Past Events

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Spring Commencement

University Graduation Celebration in Matthew Knight Arena - 9:30-11:00am

German and Scandinavian Department Ceremony in EMU Ballroom-3:00pm

Lodging Info

Note: Hotels are selling out quickly due to track and field events so book your rooms as early as possible!


Department of German and Scandinavian Spring Celebration.

3:00-5:00pm, Knight Library Browsing Room

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Nicholas Reynolds Presents: "Sense and Creative Labor in Rilke's Prose."
This colloquium will present the introduction of Nicholas' dissertation, which is a run-through of the philosophers and theorists that he has used in formulating his reading of Rilke's prose works.

3:30-5:30pm, Friendly 109


Come listen to Peter Fogtdal's talk, titled "How to be Spiritual Without Being a Nuisance."

5:30-6:30pm, Willamette 110

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Join the department in celebrating Interim Department Head Dorothee Ostmeier's new book “Gender, Sex, Liebe in poetischen Dialogen des frühen zwanzigsten Jahrhunderts."

3:30-5:00pm, Grad Lounge, Susan Campbell Hall

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Eva Hoffman presents:
Animality in Hofmannsthal's "Reitergeschichte." This colloquium focuses on the question of animality in Hofmannsthal's "Reitergeschichte" in the context of Merleau-Ponty and Derrida.


3:30-5:30pm, Friendly 109


"What is a Thing? -- Key Responses in Modern German Literature and Thought"
Presented by the Department of German and Scandinavian

“We look everywhere for the Absolute (das Unbedingte), and find only things (Dinge).”
-Novalis, Blütenstaub (1798)

Guest Lectures by:

Jonathan Monroe, Cornell University
David Appelbaum, State University of New York at New Paltz
Rochelle Tobias, John Hopkins University
Tove Holmes, McGill University
Timothy Gilmore, University of California at Santa Barbara
Erica Weitzmann, University of California at Berkeley

Click here for more information.
Click here to view the pamphlet.

12:00-6:00pm, Knight Browsing Room, Knight Library


Judith Lechner presents "Putting Recognition to the Test: Maxim Biller's Manipulation of Perception in Wie Cramer anständig wurde"

“Well…we could just simply pretend we are not Jewish anymore,” suggests Max to Ali, while the two young friends are on their way to Poland to find their deported parents and relatives. Max is certain that they can simply change their own cultural identity, however, when the two encounter a SS soldier on a mission, this option is only available for one of the boys.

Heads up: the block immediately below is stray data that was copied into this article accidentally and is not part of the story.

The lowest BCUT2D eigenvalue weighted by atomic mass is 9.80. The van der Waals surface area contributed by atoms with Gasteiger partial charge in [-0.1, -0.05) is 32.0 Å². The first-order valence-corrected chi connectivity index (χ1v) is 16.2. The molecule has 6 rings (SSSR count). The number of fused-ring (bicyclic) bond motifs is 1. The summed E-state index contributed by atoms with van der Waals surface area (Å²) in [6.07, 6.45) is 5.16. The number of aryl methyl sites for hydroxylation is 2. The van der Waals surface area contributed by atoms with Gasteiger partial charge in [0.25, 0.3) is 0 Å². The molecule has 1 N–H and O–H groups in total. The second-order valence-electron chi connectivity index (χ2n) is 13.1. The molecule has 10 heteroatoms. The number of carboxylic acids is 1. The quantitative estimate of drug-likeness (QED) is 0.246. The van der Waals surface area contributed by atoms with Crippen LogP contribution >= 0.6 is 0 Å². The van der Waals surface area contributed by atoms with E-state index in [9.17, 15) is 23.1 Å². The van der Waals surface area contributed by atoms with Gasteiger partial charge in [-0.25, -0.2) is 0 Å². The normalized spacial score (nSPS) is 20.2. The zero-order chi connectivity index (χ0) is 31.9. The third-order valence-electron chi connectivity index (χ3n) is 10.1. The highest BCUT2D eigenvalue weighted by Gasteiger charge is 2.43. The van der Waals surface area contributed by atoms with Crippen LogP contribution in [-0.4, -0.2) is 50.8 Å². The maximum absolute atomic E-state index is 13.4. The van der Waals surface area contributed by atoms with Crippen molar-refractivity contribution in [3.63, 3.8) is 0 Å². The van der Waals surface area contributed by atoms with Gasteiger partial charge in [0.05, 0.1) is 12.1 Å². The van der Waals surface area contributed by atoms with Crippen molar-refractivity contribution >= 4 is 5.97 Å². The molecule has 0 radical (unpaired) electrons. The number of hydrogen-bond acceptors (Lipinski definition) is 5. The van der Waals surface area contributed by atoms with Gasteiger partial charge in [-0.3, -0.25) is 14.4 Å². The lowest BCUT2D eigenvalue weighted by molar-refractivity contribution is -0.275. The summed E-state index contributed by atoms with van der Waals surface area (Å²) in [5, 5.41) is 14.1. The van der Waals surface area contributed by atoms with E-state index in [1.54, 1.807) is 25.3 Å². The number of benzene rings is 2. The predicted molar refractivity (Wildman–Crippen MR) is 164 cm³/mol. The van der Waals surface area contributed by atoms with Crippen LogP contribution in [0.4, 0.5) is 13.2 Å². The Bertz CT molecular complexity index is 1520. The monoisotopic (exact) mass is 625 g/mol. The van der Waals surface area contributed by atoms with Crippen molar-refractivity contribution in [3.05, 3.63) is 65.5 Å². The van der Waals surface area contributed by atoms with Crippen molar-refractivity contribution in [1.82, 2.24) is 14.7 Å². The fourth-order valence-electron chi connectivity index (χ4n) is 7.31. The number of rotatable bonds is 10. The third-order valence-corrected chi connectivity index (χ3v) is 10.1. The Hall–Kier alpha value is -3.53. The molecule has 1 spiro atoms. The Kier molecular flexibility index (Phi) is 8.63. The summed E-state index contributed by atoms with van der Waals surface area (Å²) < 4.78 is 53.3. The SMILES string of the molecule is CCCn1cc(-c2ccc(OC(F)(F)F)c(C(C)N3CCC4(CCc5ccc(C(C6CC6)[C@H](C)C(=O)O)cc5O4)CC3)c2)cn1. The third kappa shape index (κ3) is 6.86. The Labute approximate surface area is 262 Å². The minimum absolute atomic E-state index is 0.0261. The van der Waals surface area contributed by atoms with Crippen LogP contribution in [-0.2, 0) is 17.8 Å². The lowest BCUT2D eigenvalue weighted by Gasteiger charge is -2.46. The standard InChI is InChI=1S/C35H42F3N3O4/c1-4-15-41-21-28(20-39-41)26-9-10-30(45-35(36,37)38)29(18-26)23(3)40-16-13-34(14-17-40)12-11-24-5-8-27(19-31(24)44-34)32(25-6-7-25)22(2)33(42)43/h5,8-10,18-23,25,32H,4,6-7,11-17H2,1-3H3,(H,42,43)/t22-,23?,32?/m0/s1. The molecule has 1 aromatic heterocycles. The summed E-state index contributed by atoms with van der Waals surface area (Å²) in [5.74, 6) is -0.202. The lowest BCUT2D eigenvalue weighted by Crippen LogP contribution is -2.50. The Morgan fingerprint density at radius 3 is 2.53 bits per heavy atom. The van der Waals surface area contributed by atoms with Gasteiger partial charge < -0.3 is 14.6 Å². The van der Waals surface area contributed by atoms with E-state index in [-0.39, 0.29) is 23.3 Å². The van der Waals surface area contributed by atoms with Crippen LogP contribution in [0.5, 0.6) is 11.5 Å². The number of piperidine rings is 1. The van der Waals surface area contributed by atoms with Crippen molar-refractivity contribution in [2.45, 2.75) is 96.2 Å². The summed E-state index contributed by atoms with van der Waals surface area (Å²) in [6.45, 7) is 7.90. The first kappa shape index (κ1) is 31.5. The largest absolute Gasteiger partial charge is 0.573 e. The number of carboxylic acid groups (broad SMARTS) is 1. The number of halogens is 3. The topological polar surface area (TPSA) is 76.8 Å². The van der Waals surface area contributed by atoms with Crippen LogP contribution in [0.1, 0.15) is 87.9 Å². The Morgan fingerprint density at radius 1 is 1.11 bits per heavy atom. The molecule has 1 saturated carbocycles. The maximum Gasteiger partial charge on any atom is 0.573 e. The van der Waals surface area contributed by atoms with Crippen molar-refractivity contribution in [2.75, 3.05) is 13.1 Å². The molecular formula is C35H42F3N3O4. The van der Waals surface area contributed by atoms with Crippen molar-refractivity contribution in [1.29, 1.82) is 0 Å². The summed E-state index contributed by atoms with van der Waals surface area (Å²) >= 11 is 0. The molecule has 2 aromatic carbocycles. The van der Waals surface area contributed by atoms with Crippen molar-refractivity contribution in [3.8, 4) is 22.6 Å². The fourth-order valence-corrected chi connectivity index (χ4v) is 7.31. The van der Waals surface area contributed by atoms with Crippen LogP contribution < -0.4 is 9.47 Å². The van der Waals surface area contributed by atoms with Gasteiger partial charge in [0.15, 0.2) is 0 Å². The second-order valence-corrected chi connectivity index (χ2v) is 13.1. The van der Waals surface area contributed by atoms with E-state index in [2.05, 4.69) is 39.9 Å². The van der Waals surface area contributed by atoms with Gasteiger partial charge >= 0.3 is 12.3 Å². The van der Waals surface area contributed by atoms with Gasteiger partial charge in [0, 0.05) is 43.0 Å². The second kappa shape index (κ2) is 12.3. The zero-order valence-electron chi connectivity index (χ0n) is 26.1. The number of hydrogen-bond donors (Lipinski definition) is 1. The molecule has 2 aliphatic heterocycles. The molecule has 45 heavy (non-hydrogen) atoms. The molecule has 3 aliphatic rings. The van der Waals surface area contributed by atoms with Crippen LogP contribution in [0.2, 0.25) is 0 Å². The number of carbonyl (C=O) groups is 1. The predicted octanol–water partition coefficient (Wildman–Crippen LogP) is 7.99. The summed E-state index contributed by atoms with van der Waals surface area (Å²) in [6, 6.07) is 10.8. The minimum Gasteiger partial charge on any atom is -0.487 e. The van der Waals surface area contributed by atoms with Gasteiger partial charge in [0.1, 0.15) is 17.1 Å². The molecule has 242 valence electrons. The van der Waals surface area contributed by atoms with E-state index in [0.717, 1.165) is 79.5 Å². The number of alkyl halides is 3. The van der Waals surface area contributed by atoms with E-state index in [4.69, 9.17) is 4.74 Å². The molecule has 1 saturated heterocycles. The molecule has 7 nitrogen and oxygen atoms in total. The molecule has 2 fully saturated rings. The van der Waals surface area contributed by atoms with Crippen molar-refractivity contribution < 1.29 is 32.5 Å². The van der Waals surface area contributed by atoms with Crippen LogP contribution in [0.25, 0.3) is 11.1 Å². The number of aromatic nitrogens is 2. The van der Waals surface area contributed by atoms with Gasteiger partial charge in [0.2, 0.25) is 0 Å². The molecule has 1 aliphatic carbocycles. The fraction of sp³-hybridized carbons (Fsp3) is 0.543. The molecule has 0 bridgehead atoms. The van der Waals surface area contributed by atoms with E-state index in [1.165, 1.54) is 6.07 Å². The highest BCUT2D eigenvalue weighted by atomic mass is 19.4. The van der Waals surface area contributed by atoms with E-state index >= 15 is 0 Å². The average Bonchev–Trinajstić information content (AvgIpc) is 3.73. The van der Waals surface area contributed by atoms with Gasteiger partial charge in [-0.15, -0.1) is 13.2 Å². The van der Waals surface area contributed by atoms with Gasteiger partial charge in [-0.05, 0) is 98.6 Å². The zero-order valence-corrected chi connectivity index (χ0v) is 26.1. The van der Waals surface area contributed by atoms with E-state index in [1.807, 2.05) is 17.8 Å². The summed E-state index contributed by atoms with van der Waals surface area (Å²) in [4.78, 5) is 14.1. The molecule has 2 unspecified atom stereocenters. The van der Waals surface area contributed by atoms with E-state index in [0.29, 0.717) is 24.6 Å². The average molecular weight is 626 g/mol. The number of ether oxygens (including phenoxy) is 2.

As I will show, Biller’s short story provides an insight in the process of identity ascription and its dialogical process. In the story “agency” and “recognition” are presented as arbitrary and limited. It shows how the power of identity ascription often lies outside of our range of influence, leaving us helplessly at the mercy of someone else’s judgment that under extreme circumstances could decide between life and death.
Biller’s story showcases such an extreme situation and confronts us with the question of how our decision making process is tied to our superficial perception and how a seductive narrator can even manipulate the most experienced reader.

Click here to read Biller's Land der Väter und Verräter

3:30pm, FR 109


Jacob Barto presents "Hearing History: The Real Role of Music in Hesse's Glasperlenspiel"

more info

7:00pm, Lawrence Hall 177, Free Admission


Robert Mottram presents "The Fractured Seascape: Dionysian Mimesis in Novalis and J.M.W. Turner"

more info

3:30-5:30pm, Friendly 109


Sabine Gölz from the University of Iowa visits to present:
"Stars, Bear, and the Apocalypse: Poetics of (De)Gendering Language"

2:00pm, Coquille, Metolius, River Rooms in the Erb Memorial Union (EMU)


Dorothee Ostmeier presents: "The Grimms' Concept of Nature as Healing Fiction"

12:00pm, PLC 159


"Rosenzweig's Hölderlin"

This presentation will feature work from Josiah Simon's dissertation, "Franz Rosenzweig's Hegel and the State: Biography, History and Tragedy."  The talk will address the role that Friedrich Hölderlin plays in Rosenzweig's account of Hegel's intellectual development and look more closely at Hölderlin's poem "An die Deutschen" (To the Germans) and two selections from that poem that Rosenzweig uses as the epigraphs for his book. If interested, please make use of the preparatory materials below:

Hegel und der Staat
An die Duetschen

3:30pm-5:30pm, Friendly 109

OCTOBER 24-26, 2013

52nd Annual Conference of The Society for Phenomenology and Existential Philosophy (SPEP)
Co-sponsored by the Department of German and Scandinavian
Eugene Hilton Hotel
details | website

OCTOBER 24, 2013

The Golem: How He Came Into the World (1920) re-tells the Jewish legend of a magical clay man. A 16th century Jewish rabbi is driven to extreme measures by an emperor’s edict to evict all Jews from their ghetto. The rabbi turns to black magic and builds a huge clay man to protect his people from the emperor’s oppression, which comes to life through the device of a secret word given to the rabbi by the demon Astaroth. The barrel-chested clay man, portrayed by the film’s director Paul Wegener, follows the orders of the rabbi to eventually intimidate and ultimately save the emperor who revokes his edict. But before the magic that animates the clay man can be sent back to the dark forces from which it came, the golem is misused and runs rampant, terrorizing the people he was intended to protect.

4:00pm, Collier House Rm 103
Accompanied by live music from composer/pianist Beth Ariel Karp.